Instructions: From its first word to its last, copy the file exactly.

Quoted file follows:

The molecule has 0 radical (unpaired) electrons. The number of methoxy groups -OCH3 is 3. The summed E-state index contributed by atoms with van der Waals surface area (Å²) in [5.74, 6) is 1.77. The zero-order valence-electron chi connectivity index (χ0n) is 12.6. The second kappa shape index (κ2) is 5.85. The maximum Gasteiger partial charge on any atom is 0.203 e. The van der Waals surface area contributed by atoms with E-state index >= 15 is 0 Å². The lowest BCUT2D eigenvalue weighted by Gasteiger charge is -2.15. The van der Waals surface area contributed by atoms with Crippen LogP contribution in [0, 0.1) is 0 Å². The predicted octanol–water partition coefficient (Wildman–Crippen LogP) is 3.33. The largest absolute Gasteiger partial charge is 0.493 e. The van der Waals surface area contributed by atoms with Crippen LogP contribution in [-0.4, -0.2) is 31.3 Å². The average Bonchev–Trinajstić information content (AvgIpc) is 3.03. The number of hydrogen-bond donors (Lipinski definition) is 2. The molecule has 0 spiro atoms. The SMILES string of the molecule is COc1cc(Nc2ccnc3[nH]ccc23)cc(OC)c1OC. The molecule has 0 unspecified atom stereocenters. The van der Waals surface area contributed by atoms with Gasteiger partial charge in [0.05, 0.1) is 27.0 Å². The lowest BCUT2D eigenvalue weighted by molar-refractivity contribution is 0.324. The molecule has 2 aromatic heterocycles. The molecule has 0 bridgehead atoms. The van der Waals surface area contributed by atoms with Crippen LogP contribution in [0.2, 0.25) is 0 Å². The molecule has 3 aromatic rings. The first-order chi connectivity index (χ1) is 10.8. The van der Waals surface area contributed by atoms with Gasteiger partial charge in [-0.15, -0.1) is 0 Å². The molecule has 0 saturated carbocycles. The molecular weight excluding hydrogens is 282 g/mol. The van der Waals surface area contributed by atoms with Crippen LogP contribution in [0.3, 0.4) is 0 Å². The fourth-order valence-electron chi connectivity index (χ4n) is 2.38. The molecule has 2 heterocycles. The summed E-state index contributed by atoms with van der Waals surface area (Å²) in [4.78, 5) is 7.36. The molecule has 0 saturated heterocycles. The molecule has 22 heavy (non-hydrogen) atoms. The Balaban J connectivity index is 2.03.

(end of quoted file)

The molecule has 0 radical (unpaired) electrons. The number of methoxy groups -OCH3 is 3. The summed E-state index contributed by atoms with van der Waals surface area (Å²) in [5.74, 6) is 1.77. The zero-order valence-electron chi connectivity index (χ0n) is 12.6. The second kappa shape index (κ2) is 5.85. The maximum Gasteiger partial charge on any atom is 0.203 e. The van der Waals surface area contributed by atoms with E-state index >= 15 is 0 Å². The lowest BCUT2D eigenvalue weighted by Gasteiger charge is -2.15. The van der Waals surface area contributed by atoms with Crippen LogP contribution in [0, 0.1) is 0 Å². The predicted octanol–water partition coefficient (Wildman–Crippen LogP) is 3.33. The largest absolute Gasteiger partial charge is 0.493 e. The van der Waals surface area contributed by atoms with Crippen LogP contribution in [-0.4, -0.2) is 31.3 Å². The average Bonchev–Trinajstić information content (AvgIpc) is 3.03. The number of hydrogen-bond donors (Lipinski definition) is 2. The molecule has 0 spiro atoms. The SMILES string of the molecule is COc1cc(Nc2ccnc3[nH]ccc23)cc(OC)c1OC. The molecule has 0 unspecified atom stereocenters. The van der Waals surface area contributed by atoms with Gasteiger partial charge in [0.05, 0.1) is 27.0 Å². The lowest BCUT2D eigenvalue weighted by molar-refractivity contribution is 0.324. The molecule has 2 aromatic heterocycles. The molecule has 0 bridgehead atoms. The van der Waals surface area contributed by atoms with Crippen LogP contribution in [0.2, 0.25) is 0 Å². The molecule has 3 aromatic rings. The first-order chi connectivity index (χ1) is 10.8. The van der Waals surface area contributed by atoms with Gasteiger partial charge in [-0.15, -0.1) is 0 Å². The molecule has 0 saturated carbocycles. The molecular weight excluding hydrogens is 282 g/mol. The van der Waals surface area contributed by atoms with Crippen LogP contribution in [0.3, 0.4) is 0 Å². The fourth-order valence-electron chi connectivity index (χ4n) is 2.38. The molecule has 2 heterocycles. The summed E-state index contributed by atoms with van der Waals surface area (Å²) in [4.78, 5) is 7.36. The molecule has 0 saturated heterocycles. The molecule has 22 heavy (non-hydrogen) atoms. The Balaban J connectivity index is 2.03.